We anticipate Getinge will pursue several small to medium-size acquisitions over the coming years; it is likely to seek out companies that can further expand the sterilization portfolio to enhance contract bundling. We expect Getinge to increasingly prioritize sterilization and biopharmaceutical workflows to compete with companies such as Sartorius and Steris, and less moaty product areas such surgical tables and vascular devices will be less of a focus because of high competition and lower margins.

In general, Getinge’s outlook is generally positive, with restructuring and regulatory costs winding down, and business results indicate the company is benefiting from early success with margin-improvement efforts. Comparative results are difficult because of the distortion from the pandemic. Even still, we are convinced Getinge is on the right track to achieving a more stable and profitable business, and we think selling and general costs will decrease (as a percentage of sales) in the coming years as Getinge continues to disentangle its operations from the 2017 divestment of its extended-care business and the tail-end of its major restructuring programs.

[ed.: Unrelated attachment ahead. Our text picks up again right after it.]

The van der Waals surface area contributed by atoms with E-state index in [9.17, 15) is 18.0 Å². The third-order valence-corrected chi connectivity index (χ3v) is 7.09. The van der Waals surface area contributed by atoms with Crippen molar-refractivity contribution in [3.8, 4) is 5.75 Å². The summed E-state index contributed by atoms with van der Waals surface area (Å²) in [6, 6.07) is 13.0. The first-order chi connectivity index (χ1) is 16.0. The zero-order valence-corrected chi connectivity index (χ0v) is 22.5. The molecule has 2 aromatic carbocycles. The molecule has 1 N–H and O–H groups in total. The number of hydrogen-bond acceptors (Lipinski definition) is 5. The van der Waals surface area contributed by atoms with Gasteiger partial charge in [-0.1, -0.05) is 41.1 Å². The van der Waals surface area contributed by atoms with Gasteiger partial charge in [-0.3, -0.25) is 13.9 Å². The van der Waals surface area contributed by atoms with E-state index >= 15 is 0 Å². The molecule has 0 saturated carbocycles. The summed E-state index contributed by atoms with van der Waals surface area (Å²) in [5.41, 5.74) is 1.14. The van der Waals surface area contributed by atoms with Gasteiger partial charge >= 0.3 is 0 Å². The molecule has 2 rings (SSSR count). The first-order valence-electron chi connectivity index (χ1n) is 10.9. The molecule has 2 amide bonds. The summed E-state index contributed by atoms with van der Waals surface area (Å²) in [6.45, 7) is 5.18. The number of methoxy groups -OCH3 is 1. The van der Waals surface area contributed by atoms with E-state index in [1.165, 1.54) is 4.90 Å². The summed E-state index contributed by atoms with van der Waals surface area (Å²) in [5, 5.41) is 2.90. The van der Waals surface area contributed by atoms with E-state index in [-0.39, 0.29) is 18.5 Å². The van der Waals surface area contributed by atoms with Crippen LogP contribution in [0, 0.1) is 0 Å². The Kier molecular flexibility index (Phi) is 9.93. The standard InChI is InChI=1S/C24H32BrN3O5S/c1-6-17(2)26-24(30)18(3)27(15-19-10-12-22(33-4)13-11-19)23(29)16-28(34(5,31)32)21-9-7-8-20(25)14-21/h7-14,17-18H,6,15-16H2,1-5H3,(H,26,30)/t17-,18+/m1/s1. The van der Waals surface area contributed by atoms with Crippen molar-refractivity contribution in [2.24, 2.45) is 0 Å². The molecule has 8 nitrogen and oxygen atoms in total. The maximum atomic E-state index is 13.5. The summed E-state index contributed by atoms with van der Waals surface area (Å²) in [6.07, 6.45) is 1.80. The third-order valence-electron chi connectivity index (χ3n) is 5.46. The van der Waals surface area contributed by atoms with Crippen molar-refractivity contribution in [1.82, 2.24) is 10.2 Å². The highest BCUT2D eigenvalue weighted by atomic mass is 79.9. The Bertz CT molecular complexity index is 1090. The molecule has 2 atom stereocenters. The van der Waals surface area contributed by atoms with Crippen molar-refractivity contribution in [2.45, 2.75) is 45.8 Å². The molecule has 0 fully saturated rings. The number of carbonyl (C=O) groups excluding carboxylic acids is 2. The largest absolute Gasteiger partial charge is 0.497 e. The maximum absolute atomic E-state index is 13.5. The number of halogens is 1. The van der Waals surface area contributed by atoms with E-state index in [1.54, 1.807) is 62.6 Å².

Economic Moat | Nov 05, 2020

Getinge has a narrow economic moat supported primarily by high customer switching costs in sterilization, which we consider to be the most moatworthy of the business units.